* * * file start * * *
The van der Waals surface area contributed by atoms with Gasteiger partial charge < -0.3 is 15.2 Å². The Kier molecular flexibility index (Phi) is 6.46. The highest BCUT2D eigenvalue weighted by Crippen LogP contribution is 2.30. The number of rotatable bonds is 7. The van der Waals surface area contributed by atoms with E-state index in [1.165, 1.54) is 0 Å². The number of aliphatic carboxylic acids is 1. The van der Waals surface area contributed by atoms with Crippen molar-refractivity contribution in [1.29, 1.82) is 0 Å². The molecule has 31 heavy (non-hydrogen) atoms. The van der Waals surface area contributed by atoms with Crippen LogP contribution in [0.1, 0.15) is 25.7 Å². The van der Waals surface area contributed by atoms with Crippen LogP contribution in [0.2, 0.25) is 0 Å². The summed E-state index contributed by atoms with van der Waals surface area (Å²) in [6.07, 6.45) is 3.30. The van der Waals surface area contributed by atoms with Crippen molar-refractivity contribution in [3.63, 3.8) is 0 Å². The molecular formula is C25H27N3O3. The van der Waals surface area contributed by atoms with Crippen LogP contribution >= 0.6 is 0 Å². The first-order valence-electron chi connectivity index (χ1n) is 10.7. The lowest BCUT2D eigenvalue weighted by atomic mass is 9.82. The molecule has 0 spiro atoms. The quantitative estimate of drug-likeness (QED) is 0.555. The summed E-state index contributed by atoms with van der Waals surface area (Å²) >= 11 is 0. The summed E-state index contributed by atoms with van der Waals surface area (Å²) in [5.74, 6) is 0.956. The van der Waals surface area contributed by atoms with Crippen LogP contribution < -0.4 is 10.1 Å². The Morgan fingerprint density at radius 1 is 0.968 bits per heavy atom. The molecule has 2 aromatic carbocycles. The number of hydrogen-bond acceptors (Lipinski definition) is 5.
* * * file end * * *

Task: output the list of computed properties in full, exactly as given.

The van der Waals surface area contributed by atoms with Gasteiger partial charge < -0.3 is 15.2 Å². The Kier molecular flexibility index (Phi) is 6.46. The highest BCUT2D eigenvalue weighted by Crippen LogP contribution is 2.30. The number of rotatable bonds is 7. The van der Waals surface area contributed by atoms with E-state index in [1.165, 1.54) is 0 Å². The number of aliphatic carboxylic acids is 1. The van der Waals surface area contributed by atoms with Crippen molar-refractivity contribution in [1.29, 1.82) is 0 Å². The molecule has 31 heavy (non-hydrogen) atoms. The van der Waals surface area contributed by atoms with Crippen LogP contribution in [0.1, 0.15) is 25.7 Å². The van der Waals surface area contributed by atoms with Crippen LogP contribution in [0.2, 0.25) is 0 Å². The summed E-state index contributed by atoms with van der Waals surface area (Å²) in [6.07, 6.45) is 3.30. The van der Waals surface area contributed by atoms with Crippen molar-refractivity contribution in [3.63, 3.8) is 0 Å². The molecular formula is C25H27N3O3. The van der Waals surface area contributed by atoms with Crippen LogP contribution >= 0.6 is 0 Å². The first-order valence-electron chi connectivity index (χ1n) is 10.7. The lowest BCUT2D eigenvalue weighted by atomic mass is 9.82. The molecule has 0 spiro atoms. The quantitative estimate of drug-likeness (QED) is 0.555. The summed E-state index contributed by atoms with van der Waals surface area (Å²) >= 11 is 0. The summed E-state index contributed by atoms with van der Waals surface area (Å²) in [5.74, 6) is 0.956. The van der Waals surface area contributed by atoms with Crippen LogP contribution < -0.4 is 10.1 Å². The Morgan fingerprint density at radius 1 is 0.968 bits per heavy atom. The molecule has 2 aromatic carbocycles. The number of hydrogen-bond acceptors (Lipinski definition) is 5.